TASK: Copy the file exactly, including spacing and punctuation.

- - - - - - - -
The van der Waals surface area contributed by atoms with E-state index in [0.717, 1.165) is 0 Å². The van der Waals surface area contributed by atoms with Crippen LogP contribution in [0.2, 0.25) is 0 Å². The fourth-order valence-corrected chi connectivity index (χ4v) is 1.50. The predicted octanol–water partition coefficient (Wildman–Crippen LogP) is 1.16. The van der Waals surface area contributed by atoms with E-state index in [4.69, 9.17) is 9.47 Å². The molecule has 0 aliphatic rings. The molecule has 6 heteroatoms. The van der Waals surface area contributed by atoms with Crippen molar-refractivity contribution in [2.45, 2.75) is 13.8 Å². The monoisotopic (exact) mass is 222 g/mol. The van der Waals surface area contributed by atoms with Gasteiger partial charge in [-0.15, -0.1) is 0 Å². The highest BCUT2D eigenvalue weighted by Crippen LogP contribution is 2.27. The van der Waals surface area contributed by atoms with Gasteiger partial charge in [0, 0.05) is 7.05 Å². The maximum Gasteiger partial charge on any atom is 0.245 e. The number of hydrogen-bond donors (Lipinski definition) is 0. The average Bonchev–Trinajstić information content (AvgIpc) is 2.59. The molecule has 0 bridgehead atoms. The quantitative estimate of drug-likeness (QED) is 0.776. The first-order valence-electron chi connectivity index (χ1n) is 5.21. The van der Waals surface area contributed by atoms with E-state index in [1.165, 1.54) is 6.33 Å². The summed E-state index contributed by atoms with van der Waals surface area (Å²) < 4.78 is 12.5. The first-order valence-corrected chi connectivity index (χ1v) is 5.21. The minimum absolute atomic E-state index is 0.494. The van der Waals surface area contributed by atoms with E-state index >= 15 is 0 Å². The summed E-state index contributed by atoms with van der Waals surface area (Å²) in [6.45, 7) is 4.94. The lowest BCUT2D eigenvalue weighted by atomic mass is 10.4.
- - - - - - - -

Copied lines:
The van der Waals surface area contributed by atoms with E-state index in [0.717, 1.165) is 0 Å². The van der Waals surface area contributed by atoms with Crippen LogP contribution in [0.2, 0.25) is 0 Å². The fourth-order valence-corrected chi connectivity index (χ4v) is 1.50. The predicted octanol–water partition coefficient (Wildman–Crippen LogP) is 1.16. The van der Waals surface area contributed by atoms with E-state index in [4.69, 9.17) is 9.47 Å². The molecule has 0 aliphatic rings. The molecule has 6 heteroatoms. The van der Waals surface area contributed by atoms with Crippen molar-refractivity contribution in [2.45, 2.75) is 13.8 Å². The monoisotopic (exact) mass is 222 g/mol. The van der Waals surface area contributed by atoms with Gasteiger partial charge in [-0.15, -0.1) is 0 Å². The highest BCUT2D eigenvalue weighted by Crippen LogP contribution is 2.27. The van der Waals surface area contributed by atoms with Gasteiger partial charge in [0, 0.05) is 7.05 Å². The maximum Gasteiger partial charge on any atom is 0.245 e. The number of hydrogen-bond donors (Lipinski definition) is 0. The average Bonchev–Trinajstić information content (AvgIpc) is 2.59. The molecule has 0 bridgehead atoms. The quantitative estimate of drug-likeness (QED) is 0.776. The first-order valence-electron chi connectivity index (χ1n) is 5.21. The van der Waals surface area contributed by atoms with E-state index in [1.165, 1.54) is 6.33 Å². The summed E-state index contributed by atoms with van der Waals surface area (Å²) < 4.78 is 12.5. The first-order valence-corrected chi connectivity index (χ1v) is 5.21. The minimum absolute atomic E-state index is 0.494. The van der Waals surface area contributed by atoms with E-state index >= 15 is 0 Å². The summed E-state index contributed by atoms with van der Waals surface area (Å²) in [6.45, 7) is 4.94. The lowest BCUT2D eigenvalue weighted by atomic mass is 10.4.